The board said Martinez “has done a great job. ” But ….. “we have decided to make a change, by general consensus, as we face new challenges in 2018.”

They said it will announce new captains “in the coming days”.

That probably means they already know who they are.

Martinez
Captain Martinez hugs Muguruza after a win over Serbia in February, 2016.

Typically, in these types of circumstances (note how many players and coaches, when they part ways, always do soand by “mutual agreement), the former captain will play ball.

He or she will talk about how it was a great experience. And they’ll speak warmly about how much they appreciated the opportunity, bla bla bla.

Martinez chose not do go that route. Instead, she’s being honest.

Here’s her statement (roughly translated from Spanish).

Disappointment and disrespect

“I want to share with you my disappointment and unease towards the RFET, which advised me late this afternoon that will not count on me for next season.

“It is very ungrateful, after you take over a ship in stormy seas and steer it towards calm and compromise, to be cast overboard. With the arrival of the new board, the situation was supposed to change. But it is more of the same; tennis still is not a priority,” Martinez wrote in her statement. “Given the complicated circumstances, I have accepted their decision. If the situation were different, I would not.”

Martinez wrote with the neglect she felt the last few months from the board, she pretty much figured her days were numbered. One big warning sign was when, for the first time in recent years, the new board of directors decided against her traveling to the Grand Slam events to meet face-to-face with the players on her players and keep track of their progress. 

This is something just about all Fed Cup and Davis Cup captains do, as a matter of routine.

“I’m proud to have been able to work with the best tennis players in the world. It hurts for the fans, with whom I share a love and passion for tennis, who have been there always supporting us in every match, on television, in the stands or with their messages through social networks,” she wrote. “My motivation and desire remain intact, just like my first day. I would have liked to continue, but the RFET’s decision is unilateral”

Martinez said that after all her contributions to Spanish tennis, she didn’t deserve to be fired in what considers such a disrespectful manner.

Can’t argue that.

New Fed – same as the old Fed

The Spanish Tennis Federation has been a dog’s breakfast in recent years. And its high-profile players refused to play ball.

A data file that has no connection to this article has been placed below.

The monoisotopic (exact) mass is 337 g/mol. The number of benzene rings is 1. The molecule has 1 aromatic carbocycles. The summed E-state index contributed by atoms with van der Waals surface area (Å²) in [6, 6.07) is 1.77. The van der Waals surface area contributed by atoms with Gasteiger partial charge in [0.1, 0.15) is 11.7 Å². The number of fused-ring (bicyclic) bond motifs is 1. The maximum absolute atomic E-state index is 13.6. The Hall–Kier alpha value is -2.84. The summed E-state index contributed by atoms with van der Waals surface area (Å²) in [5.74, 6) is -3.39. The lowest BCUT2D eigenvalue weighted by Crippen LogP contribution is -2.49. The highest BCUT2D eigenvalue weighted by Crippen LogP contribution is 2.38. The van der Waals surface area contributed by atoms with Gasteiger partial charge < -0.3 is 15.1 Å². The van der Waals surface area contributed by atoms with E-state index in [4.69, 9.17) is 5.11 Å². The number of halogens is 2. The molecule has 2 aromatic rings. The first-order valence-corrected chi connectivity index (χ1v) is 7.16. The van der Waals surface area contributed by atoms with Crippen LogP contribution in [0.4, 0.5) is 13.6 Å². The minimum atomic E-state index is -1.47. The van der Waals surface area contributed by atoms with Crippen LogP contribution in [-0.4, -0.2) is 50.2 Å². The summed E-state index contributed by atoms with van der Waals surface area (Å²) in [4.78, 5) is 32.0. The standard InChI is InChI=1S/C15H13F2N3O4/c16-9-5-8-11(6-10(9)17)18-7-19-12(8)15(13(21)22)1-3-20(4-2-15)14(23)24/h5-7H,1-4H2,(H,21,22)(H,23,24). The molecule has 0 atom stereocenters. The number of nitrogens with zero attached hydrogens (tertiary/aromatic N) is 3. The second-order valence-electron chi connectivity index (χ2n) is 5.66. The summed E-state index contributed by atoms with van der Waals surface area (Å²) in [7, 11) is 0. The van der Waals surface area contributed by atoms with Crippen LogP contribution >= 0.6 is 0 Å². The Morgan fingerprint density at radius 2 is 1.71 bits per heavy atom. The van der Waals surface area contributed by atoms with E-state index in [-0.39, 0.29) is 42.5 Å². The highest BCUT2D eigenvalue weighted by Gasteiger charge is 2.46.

Martinez
The Spanish Fed Cup team beat Italy a year ago, and proudly carried the flag.

When even Carlos Moyá couldn’t get them to commit to play Davis Cup, he resigned. Spain was crushed by Brazil in a playoff tie in Sept. 2014, and Roberto Bautista Agut was the only singles player ranked in the top 500 who committed to play. So the federation played its hand in a show of “executive power”.

It decided to unilaterally bring in a former WTA Tour player, Gala León Garcia, to become the new Davis Cup captain. Among the other names put forth at the time were people like Juan Carlos Ferrero, a former No. 1.

The power move backfired, big time.

The players objected to having someone they barely even knew (even in her previous administrative functions with the federation) forced upon them. And so León Garcia cried sexism. The top guns boycotted, and León Garcia went back underground as quick as she had emerged. She never captained a tie. And it further confirmed the players’ notion that they didn’t know her, she didn’t know them, and furthermore had little interest in even getting to know them.

That’s when Martinez came on board.

After that, federation president José Luis Escañuela and vice-president Olvido Aguilera got into some hot water over some alleged major financial irregularities including – most amusingly – some 12,000 Euros spent on candy.

Escañuela was suspended, then resigned. 

New president promises transparency

Martinez
The top Spanish players, Martinez, and the new federation president all look like one big happy family here, don’t they? (Photo: RFET)

The new president, Miguel Díaz Román, was elected a year later and promised change and transparency.

It wasn’t exactly a study of democracy in action, even if the voter turnout was nearly 97 per cent. The two other candidates withdrew just before the start of the meeting. The final tally was 123 votes for Díaz Román, 46 blank votes, and four spoiled ballots.

“We are going to unite tennis in Spain, we are going to work together to make the Spanish Tennis Federation a benchmark at the global level,” Díaz Román said upon being elected

Martinez
Former Fed Cup captain proudly poses with new Wimbledon champion Garbiñe Muguruza at the champions’ dinner this year. In the absence of Sam Sumyk, Martinez was a chill and supportive presence as Muguruza took her first steps towards becoming the WTA’s new No. 1